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Starting with some set of outcomes, **gambles **(or **lotteries**) are defined recursively. An outcome is a gamble, and for any ~~countable~~finite set of gambles, a probability distribution over those gambles is a gamble.

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The **VNM theorem** is one of the classic results of Bayesian decision theory. It establishes that, under four ~~assumptions,~~assumptions known as the **VNM axioms**, a preference relation *must* be representable by maximum-expectation decision making over some real-valued utility function. (In other words, rational decision making is best-average-case decision making.)

Starting with some set of outcomes, **gambles **(or **lotteries**) are defined recursively. An outcome is a gamble, and for any countable set of gambles, a probability distribution over those gambles is a gamble.

Preferences are then expressed over gambles via a preference relation. if A is preferred to B, this is written B">A>B. We also have indifference, written A∼B. If A is either preferred to B *or* indifferent with B, this can be written A≥B.

The four VNM axioms are:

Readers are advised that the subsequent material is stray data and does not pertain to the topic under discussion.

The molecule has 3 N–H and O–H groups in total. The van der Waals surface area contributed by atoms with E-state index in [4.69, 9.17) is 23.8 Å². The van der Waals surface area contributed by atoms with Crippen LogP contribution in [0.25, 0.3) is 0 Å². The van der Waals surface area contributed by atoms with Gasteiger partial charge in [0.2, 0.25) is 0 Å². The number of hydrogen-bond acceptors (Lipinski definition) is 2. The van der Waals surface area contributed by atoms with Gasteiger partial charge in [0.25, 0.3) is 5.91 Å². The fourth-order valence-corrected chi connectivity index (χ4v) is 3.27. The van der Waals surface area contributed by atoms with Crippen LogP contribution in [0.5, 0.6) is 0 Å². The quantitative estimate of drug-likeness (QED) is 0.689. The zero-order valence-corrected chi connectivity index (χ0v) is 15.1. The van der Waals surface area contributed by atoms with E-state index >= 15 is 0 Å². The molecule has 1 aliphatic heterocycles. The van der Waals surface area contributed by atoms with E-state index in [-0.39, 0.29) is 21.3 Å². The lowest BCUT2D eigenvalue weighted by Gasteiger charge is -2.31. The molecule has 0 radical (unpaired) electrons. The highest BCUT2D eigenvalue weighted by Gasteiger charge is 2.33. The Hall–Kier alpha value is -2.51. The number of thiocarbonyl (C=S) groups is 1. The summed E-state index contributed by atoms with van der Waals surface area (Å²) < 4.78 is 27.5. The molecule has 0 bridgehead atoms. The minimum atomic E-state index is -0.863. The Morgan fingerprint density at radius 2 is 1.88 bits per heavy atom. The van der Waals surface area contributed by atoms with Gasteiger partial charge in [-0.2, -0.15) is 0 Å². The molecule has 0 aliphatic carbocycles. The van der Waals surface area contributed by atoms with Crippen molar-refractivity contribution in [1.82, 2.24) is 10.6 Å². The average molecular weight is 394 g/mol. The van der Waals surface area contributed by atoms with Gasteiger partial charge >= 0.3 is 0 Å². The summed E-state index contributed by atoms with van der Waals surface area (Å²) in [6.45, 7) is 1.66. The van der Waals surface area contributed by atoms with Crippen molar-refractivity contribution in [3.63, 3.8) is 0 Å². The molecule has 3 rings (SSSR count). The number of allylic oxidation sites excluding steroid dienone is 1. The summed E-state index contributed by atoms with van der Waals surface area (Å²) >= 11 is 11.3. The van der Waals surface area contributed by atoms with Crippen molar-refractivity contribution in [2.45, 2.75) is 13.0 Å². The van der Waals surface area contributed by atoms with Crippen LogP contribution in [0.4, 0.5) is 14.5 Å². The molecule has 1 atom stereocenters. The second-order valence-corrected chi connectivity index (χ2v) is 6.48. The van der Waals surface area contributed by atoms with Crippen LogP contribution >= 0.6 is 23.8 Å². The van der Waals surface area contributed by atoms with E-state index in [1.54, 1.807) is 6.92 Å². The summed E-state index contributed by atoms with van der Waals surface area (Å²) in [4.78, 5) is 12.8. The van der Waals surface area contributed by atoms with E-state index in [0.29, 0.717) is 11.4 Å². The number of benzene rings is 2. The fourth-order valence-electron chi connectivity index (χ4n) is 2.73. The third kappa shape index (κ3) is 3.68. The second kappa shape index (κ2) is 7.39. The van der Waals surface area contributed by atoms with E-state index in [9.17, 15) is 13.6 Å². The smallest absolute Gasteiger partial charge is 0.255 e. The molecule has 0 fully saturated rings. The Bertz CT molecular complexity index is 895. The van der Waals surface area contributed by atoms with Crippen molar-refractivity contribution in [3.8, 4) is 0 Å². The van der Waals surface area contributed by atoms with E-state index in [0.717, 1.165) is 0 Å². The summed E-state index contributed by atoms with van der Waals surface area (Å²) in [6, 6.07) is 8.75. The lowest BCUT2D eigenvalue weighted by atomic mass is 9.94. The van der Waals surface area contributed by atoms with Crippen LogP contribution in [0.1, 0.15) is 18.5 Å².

**Completeness.**For any gambles A and B, either B">A>B, A">B>A, or A∼B.**Transitivity.**If A<B and B<C, then A<C.**Continuity.**If A≤B≤C, then there exists a probability p∈[0,1] such that pA+(1−p)C∼B. In other words, there is a probability which hits any point between two gambles.**Independence.**For any C and p∈[0,1], we have A≤B if and only if pA+(1−p)C≤pB+(1−p)C. In other words, substituting A for B in any gamble can't make that gamble worth less.

In contrast to Utility Functions, this tag focuses *specifically* on posts which discuss the VNM theorem itself.

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The **VNM theorem** is one of the classic results of Bayesian decision theory. It establishes that, under four assumptions, a preference relation *must* be representable by maximum-expectation decision making over some real-valued utility function. (In other words, rational decision making is best-average-case decision making.)

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Created by abramdemski at 1y